I hear folks from time to time say regulatory compliance is a “burden” or a “real pain.”
Well, at some level I can’t disagree. But at a fundamental level, how we carry out our responsibilities for regulatory compliance is one reason we are in business.
We have chosen to serve our members’ financial service needs, and part of our duty is to follow the compliance rules by which we must operate.
In part, you get paid and your credit union stays in business because you carry out the hard work of following the rules. With that in mind, I propose it is appropriate to look at regulatory compliance as a fundamental duty and activity—and thus an opportunity—for credit unions, not a “necessary evil” or a “pain.”
|Bill Klewin: View compliance as an opportunity, not a burden.|
With that viewpoint, regulatory compliance becomes an integral part of your credit union’s planning and operations to navigate risk.
You deal with risk every day, as does any business—interest-rate risk, reputation risk, moral risk, and morale risk. With each of these different risks there are opportunities.
Reputation risk, for example, can be an organization killer. If you lose your reputation, you may lose your entire business. But if you can grow your reputation, you can create an almost unbeatable business model.
Look at The Walt Disney Company’s theme parks. Its reputation as a family oriented, high-value experience makes it almost unchallenged in its market space.
Compliance risk is another concept that provides both real, existential risk (imagine getting sued for discrimination under the Equal Credit Opportunity Act or the Fair Housing Act), and real opportunity to use compliance to make your business stronger and more important to members.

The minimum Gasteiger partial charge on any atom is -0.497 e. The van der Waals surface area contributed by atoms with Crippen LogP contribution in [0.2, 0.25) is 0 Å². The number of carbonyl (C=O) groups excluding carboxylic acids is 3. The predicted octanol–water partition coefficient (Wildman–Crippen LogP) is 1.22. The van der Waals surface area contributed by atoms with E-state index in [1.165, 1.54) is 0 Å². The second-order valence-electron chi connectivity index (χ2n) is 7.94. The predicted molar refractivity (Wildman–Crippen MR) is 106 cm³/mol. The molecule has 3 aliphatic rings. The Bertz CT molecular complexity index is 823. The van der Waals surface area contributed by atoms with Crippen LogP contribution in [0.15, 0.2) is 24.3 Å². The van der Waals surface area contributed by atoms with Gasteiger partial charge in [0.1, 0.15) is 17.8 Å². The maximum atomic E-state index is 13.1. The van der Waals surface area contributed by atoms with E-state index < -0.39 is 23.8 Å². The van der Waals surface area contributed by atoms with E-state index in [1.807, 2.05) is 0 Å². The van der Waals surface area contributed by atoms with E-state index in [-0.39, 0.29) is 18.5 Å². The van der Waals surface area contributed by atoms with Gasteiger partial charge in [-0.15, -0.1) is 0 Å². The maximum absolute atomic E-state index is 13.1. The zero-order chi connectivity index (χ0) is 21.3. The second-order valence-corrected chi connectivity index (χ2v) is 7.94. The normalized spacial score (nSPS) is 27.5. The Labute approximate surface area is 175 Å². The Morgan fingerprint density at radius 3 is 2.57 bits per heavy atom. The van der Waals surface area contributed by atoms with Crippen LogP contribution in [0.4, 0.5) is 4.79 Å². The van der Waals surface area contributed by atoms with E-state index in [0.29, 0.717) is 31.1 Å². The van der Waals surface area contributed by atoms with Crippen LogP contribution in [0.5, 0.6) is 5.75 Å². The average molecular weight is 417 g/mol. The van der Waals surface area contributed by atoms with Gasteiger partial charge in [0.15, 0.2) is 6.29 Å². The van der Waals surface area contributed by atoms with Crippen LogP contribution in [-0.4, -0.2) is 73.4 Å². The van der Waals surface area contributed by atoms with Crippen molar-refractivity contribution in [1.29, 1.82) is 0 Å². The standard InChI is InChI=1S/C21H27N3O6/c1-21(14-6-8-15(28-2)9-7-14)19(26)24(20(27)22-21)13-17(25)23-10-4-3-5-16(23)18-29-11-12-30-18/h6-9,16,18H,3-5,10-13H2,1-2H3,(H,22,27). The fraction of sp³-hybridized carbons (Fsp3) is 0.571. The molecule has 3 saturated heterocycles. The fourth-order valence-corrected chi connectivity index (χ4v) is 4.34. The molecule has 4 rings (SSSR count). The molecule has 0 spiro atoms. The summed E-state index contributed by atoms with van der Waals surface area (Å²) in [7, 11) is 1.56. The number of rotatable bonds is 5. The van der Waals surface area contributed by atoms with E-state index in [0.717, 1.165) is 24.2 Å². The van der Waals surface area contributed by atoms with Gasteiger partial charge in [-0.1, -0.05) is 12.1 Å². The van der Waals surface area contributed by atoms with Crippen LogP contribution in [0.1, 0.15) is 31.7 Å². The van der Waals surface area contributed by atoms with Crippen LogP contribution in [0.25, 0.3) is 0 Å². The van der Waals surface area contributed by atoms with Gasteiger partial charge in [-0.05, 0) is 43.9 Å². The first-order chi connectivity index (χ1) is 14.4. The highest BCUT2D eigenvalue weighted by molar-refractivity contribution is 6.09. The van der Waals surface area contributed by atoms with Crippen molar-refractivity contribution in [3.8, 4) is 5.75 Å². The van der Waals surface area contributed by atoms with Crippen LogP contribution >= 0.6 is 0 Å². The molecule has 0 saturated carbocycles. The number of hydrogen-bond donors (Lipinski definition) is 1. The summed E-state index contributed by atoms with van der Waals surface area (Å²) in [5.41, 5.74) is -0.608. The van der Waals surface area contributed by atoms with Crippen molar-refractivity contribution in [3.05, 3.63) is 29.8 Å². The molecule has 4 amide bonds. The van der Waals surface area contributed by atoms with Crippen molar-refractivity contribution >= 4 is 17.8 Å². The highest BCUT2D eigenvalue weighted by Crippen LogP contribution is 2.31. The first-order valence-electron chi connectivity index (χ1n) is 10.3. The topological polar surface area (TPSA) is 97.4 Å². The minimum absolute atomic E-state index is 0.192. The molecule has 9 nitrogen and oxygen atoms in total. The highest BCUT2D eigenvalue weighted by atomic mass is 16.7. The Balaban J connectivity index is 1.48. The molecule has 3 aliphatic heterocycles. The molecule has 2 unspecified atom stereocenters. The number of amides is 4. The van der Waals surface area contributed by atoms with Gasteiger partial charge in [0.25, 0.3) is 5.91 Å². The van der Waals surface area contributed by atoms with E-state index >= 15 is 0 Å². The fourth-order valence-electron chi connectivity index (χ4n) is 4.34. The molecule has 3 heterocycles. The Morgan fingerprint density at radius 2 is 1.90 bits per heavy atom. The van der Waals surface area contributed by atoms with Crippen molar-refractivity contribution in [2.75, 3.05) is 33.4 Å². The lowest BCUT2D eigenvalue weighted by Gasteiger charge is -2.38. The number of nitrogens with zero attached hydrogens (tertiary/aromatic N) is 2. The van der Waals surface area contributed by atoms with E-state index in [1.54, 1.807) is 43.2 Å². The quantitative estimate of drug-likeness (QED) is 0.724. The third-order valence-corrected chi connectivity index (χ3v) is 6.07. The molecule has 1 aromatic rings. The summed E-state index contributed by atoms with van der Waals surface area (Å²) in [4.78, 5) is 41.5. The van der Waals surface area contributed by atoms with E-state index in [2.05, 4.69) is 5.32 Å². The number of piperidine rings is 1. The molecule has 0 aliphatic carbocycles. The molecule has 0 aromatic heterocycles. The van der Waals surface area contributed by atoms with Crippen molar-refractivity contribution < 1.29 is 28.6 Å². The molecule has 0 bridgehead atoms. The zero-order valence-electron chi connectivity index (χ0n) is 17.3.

For example, the Consumer Financial Protection Bureau’s recent mortgage rule changes place significant duties on you. They require you to change how your mortgage loan officers are compensated.
The rules change how you service and disclose mortgage, and they place additional burdens and costs on certain types of loans, especially for nonprime loans. These rules have changed how you run your business.
Many credit union executives took this opportunity to fundamentally rethink their methods of mortgage lending to a) meet their regulatory duties and b) rethink why and how they provide mortgage services—in effect, using regulatory compliance to navigate risk.
Here are some ways you can use regulatory compliance to help navigate risk at your credit union:
• Create a risk and regulatory oversight governance structure. You have an asset/liability committee, audit committee, and supervisory committee—so why not a regulatory oversight committee?
A compliance governance committee is appropriate, reporting to the CEO or to the board.
• Appoint a chief compliance and risk officer.
• Use compliance duties as a variable in strategic decisions on how you will allocate capital (money and labor) to address risks.
• Identify and respond to new or newly enforced compliance requirements. Often, such requirements have an impact across the organization. The mortgage loan officer compensation rule, for instance, affected human resources, finance, lending, and operations.
• Assess, evaluate, prioritize, and mitigate unacceptable compliance risks.
The best way to navigate risk is to simply integrate regulatory compliance responsibilities into your credit union’s daily operations and make them part of your overall strategic operations.